Kitchen Tool of the Week: Cutting Boards

In yet another discussion of cooking subjects which seem to be too simple to discuss, I present: cutting boards. Outside of pots and pans, cutting boards are one of the few items in the kitchen where it makes sense to have several different sizes of essentially the same product. I'm somewhat challenged to make a specific recommendation for a cutting board, especially once I saw that offers over 3500 cutting boards. Who would've guessed that?

Here are a few things to consider when considering cutting boards:
  • There's only one mistake you can make in buying a cutting board: getting a glass one. My mother-in-law had one built into her 1970's era kitchen countertop. Not only was it ineffective, it was almost dangerous. A knife blade could easily slide sideways once it reached the hard glass surface. At a minimum such a board will make a sharp knife dull more quickly than plastic or wood.
  • What people know of as 'butcher block" style boards are made of end-grain, instead of the long grain dimension of a piece of wood. End grain is very durable, and will better resist warping, but at a price. Expect to pay 2-3 times or more for an end grain board.
  • I have seen boards for sale made of ironwood. It's a dramatically figured, very dark grained wood. However, serious woodworkers tend to avoid working with it because it dulls tools so quickly (it's called ironwood with good reason). So I'd avoid it in the kitchen, as it will likely dull you knife more quickly than other woods or plastics.
  • Bamboo has become popular and is usually inexpensive. Depending on the quality of the brand, bamboo boards may need to be rubbed with vegetable oil during the first few months, to keep the board for getting brittle and splintering slightly.
  • Acacia and Sheesam (Indian Rosewood) are sustainable woods now being used for cutting boards. Each has a rich brown color with very attractive contrasting light brown grain pattern.
  • Studies have shown plastic and wood cutting boards to be roughly equivalent in regard to retaining bacteria. Far more important is how well you clean up your boards and avoiding cross contamination while actively cooking. Multiple boards are the best option. For example, prepare poultry on one board, reserving a different board for vegetable prep. There are sets of multi-colored boards in which you reserve board for different food types. An excellent choice for the anal-retentive cooks out there.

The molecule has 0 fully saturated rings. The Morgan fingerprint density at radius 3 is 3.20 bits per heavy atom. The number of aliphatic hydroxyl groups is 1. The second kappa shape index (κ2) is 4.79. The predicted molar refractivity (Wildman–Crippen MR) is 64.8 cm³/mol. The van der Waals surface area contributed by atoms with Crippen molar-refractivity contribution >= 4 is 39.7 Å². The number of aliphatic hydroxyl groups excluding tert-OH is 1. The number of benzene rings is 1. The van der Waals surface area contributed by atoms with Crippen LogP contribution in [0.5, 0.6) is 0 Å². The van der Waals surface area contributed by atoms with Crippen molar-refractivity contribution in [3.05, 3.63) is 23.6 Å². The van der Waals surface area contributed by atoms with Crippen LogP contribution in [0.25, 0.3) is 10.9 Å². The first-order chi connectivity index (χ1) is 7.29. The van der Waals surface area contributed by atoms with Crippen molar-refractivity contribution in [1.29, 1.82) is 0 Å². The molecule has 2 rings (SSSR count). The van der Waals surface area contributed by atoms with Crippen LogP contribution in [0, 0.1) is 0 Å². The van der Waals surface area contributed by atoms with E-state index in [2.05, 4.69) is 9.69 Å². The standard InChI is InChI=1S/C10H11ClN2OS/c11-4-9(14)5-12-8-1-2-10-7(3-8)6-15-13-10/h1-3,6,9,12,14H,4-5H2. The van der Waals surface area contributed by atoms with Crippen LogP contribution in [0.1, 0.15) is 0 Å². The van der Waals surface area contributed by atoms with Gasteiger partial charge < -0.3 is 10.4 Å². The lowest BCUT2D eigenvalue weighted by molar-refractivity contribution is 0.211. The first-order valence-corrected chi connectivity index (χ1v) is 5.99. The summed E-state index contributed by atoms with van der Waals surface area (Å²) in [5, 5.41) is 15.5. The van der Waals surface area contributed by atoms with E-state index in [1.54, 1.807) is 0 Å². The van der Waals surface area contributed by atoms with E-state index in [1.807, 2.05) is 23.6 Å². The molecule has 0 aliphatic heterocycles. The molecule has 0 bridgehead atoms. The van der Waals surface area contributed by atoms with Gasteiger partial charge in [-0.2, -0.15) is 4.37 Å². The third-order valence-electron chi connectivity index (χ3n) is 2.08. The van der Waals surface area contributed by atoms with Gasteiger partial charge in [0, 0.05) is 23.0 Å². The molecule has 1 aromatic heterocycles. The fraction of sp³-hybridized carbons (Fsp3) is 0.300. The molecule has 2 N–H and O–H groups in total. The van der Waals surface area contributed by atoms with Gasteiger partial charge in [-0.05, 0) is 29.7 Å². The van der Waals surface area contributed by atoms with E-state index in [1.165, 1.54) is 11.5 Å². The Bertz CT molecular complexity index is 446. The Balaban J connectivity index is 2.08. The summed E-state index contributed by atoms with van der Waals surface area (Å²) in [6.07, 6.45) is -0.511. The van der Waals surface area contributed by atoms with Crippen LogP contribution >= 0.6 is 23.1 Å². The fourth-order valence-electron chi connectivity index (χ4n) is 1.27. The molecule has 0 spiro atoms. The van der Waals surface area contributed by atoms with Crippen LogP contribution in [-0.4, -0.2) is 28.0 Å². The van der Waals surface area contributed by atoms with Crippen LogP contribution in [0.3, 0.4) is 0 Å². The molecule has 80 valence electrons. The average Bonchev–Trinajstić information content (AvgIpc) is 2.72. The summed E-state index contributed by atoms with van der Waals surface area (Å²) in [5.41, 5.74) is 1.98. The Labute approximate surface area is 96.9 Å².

• Only a few wood boards are diswasher safe.
  • A number of cutting boards now come with non-slip grips of some sort. I think the grips wear out before the board does. I have one, we'll see. A damp paper towel placed under a cutting board will anchor it in place nicely, and helps clean up your counter when you're done cooking.
I recommend having about 3-4 sizes on hand, and a few more of the mid-sized ones for times when you might be "cooking up a storm". Here are what I think every kitchen should have:

  1. One or two everyday cutting boards that range around 10x16 to 18x24 (inches)
  2. I really like having a bar board, about 5x7 or 6x9 for quick jobs (and, of course, the bar).
  3. A huge pastry board is needed, unless you have stone countertops which work even better
  4. One good sized board with channels around the edges to collect meat juices. Instrumental for carving.
You can spend over $150 for a high end butcher block style board, or $1000+ for a free standing butcher block. Functionally, I've only had one "cheap" board ever disappoint me (slight warping). So the price tag is primarily related to aesthetics.
As for me....wood or plastic? I have some of each. I use them interchangeably. I use the plastic more, only because of it's shape and size.

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